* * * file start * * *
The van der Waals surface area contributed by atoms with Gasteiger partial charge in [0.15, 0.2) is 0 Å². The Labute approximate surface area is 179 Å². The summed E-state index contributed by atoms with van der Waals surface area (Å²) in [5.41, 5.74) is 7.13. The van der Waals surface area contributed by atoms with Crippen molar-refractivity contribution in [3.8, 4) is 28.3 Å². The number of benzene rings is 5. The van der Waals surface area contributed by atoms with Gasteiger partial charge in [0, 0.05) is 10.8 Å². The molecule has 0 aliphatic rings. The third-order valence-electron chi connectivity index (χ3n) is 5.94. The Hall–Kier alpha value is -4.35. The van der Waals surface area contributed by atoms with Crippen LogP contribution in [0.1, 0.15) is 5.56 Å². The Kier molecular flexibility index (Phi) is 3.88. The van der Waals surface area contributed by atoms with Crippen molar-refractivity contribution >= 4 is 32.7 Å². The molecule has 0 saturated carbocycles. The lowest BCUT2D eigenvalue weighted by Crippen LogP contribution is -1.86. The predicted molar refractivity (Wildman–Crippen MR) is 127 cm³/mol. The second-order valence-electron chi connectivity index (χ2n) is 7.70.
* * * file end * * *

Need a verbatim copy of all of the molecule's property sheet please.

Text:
The van der Waals surface area contributed by atoms with Gasteiger partial charge in [0.15, 0.2) is 0 Å². The Labute approximate surface area is 179 Å². The summed E-state index contributed by atoms with van der Waals surface area (Å²) in [5.41, 5.74) is 7.13. The van der Waals surface area contributed by atoms with Crippen molar-refractivity contribution in [3.8, 4) is 28.3 Å². The number of benzene rings is 5. The van der Waals surface area contributed by atoms with Gasteiger partial charge in [0, 0.05) is 10.8 Å². The molecule has 0 aliphatic rings. The third-order valence-electron chi connectivity index (χ3n) is 5.94. The Hall–Kier alpha value is -4.35. The van der Waals surface area contributed by atoms with Crippen LogP contribution in [0.1, 0.15) is 5.56 Å². The Kier molecular flexibility index (Phi) is 3.88. The van der Waals surface area contributed by atoms with Crippen molar-refractivity contribution >= 4 is 32.7 Å². The molecule has 0 saturated carbocycles. The lowest BCUT2D eigenvalue weighted by Crippen LogP contribution is -1.86. The predicted molar refractivity (Wildman–Crippen MR) is 127 cm³/mol. The second-order valence-electron chi connectivity index (χ2n) is 7.70.